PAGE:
Case Study - UKWIR: Emerging pesticides - what’s next?
Friday, 20 September 2013
Project Duration: March 2012 – September 2013
A number of ‘emerging’ pesticides, such as metaldehyde, clopyralid, propyzamide and carbetamide, have recently been detected in drinking water sources and cannot be removed below the regulatory limit with existing technologies without incurring excessive cost.The overall objective of this project was to find a cost-effective treatment solution for these emerging pesticides, to secure compliance with the drinking water quality standard.
How we solved it
Stage 1 of the project was completed by understanding the mechanisms and processes which had proven most effective for metaldehyde removal, principally hydroxyl radical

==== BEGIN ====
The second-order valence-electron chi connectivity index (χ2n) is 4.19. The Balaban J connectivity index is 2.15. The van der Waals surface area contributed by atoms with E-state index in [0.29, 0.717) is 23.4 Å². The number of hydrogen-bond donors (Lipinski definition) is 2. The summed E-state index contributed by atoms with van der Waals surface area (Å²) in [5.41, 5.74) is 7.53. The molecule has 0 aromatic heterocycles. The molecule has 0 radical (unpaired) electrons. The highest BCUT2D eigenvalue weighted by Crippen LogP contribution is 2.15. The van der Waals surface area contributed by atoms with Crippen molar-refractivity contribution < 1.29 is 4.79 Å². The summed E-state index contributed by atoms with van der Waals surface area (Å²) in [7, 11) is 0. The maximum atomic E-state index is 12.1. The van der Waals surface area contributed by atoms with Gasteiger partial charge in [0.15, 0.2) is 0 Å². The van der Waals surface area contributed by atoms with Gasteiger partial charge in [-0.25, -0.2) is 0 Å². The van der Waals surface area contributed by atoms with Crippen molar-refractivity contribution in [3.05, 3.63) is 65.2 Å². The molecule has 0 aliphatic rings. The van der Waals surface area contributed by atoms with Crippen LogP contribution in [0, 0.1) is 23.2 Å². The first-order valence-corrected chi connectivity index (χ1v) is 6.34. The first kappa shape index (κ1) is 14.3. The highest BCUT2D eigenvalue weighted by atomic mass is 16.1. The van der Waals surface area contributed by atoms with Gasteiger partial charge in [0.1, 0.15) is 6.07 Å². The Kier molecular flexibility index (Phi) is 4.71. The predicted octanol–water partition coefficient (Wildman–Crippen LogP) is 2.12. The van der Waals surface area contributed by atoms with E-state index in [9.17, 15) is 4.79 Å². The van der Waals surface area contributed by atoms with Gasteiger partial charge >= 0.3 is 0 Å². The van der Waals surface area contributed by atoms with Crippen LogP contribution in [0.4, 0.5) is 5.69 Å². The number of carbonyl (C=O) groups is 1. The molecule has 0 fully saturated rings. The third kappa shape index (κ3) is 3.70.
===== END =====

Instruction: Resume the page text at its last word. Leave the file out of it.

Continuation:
production through hydrogen peroxide, UV and ozone, and identifying and critically assessing emerging technologies which had the potential to outperform them. The performance was assessed using results from similar and comparable chemicals. UKWIR also required the business case for each technology to be transparent, so costs, energy and chemical requirements, state of development, integration and technology ownership were also analysed. Isle liaised directly with each technology company during this information gathering and presenting process. Isle identified and ranked over 25 technologies, of which the top 14 had factsheets produced for them. These were provided to UKWIR and discussed at steering group meetings, to decide on which technologies should be tested for Stage 2.
Stage 2 involved Isle independently testing three of the technologies for their emerging pesticide treatment capabilities and unwanted
by-products, while also accounting for the CAPEX and OPEX required for their implementation at a water treatment works (WTW). The technologies tested included an absorbent material, a photochemical process and an ozone enhanced process.